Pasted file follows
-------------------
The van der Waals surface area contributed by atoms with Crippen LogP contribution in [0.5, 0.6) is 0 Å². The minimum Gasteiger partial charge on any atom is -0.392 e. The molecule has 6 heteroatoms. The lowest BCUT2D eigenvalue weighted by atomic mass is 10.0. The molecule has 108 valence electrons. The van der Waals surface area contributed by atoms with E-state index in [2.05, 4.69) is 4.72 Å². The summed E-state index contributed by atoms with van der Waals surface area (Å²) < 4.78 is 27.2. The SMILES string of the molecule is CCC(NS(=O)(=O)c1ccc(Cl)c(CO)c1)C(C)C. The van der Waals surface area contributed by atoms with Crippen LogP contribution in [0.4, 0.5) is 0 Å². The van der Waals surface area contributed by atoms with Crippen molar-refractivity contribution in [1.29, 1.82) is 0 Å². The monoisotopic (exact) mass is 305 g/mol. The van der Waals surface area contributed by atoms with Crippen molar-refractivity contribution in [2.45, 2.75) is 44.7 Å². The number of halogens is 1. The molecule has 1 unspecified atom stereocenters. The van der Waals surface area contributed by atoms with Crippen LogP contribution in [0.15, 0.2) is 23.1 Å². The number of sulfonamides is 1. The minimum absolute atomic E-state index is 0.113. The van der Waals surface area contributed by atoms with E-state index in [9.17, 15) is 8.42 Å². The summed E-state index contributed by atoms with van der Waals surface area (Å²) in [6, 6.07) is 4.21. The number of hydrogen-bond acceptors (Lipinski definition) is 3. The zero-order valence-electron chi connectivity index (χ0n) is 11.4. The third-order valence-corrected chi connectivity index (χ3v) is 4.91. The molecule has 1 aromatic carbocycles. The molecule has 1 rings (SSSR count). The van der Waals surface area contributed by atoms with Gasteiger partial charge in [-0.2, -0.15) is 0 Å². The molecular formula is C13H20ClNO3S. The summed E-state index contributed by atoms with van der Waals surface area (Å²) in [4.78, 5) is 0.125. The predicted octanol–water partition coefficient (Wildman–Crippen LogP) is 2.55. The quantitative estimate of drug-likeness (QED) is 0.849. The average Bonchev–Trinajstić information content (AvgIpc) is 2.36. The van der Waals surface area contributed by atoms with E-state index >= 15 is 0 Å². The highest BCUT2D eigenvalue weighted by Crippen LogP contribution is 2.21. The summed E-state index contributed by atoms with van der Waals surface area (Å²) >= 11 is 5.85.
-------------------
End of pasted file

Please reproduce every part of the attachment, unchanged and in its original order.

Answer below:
The van der Waals surface area contributed by atoms with Crippen LogP contribution in [0.5, 0.6) is 0 Å². The minimum Gasteiger partial charge on any atom is -0.392 e. The molecule has 6 heteroatoms. The lowest BCUT2D eigenvalue weighted by atomic mass is 10.0. The molecule has 108 valence electrons. The van der Waals surface area contributed by atoms with E-state index in [2.05, 4.69) is 4.72 Å². The summed E-state index contributed by atoms with van der Waals surface area (Å²) < 4.78 is 27.2. The SMILES string of the molecule is CCC(NS(=O)(=O)c1ccc(Cl)c(CO)c1)C(C)C. The van der Waals surface area contributed by atoms with Crippen LogP contribution in [0.4, 0.5) is 0 Å². The van der Waals surface area contributed by atoms with Crippen molar-refractivity contribution in [1.29, 1.82) is 0 Å². The monoisotopic (exact) mass is 305 g/mol. The van der Waals surface area contributed by atoms with Crippen molar-refractivity contribution in [2.45, 2.75) is 44.7 Å². The number of halogens is 1. The molecule has 1 unspecified atom stereocenters. The van der Waals surface area contributed by atoms with Crippen LogP contribution in [0.15, 0.2) is 23.1 Å². The number of sulfonamides is 1. The minimum absolute atomic E-state index is 0.113. The van der Waals surface area contributed by atoms with E-state index in [9.17, 15) is 8.42 Å². The summed E-state index contributed by atoms with van der Waals surface area (Å²) in [6, 6.07) is 4.21. The number of hydrogen-bond acceptors (Lipinski definition) is 3. The zero-order valence-electron chi connectivity index (χ0n) is 11.4. The third-order valence-corrected chi connectivity index (χ3v) is 4.91. The molecule has 1 aromatic carbocycles. The molecule has 1 rings (SSSR count). The van der Waals surface area contributed by atoms with Gasteiger partial charge in [-0.2, -0.15) is 0 Å². The molecular formula is C13H20ClNO3S. The summed E-state index contributed by atoms with van der Waals surface area (Å²) in [4.78, 5) is 0.125. The predicted octanol–water partition coefficient (Wildman–Crippen LogP) is 2.55. The quantitative estimate of drug-likeness (QED) is 0.849. The average Bonchev–Trinajstić information content (AvgIpc) is 2.36. The van der Waals surface area contributed by atoms with E-state index >= 15 is 0 Å². The highest BCUT2D eigenvalue weighted by Crippen LogP contribution is 2.21. The summed E-state index contributed by atoms with van der Waals surface area (Å²) >= 11 is 5.85.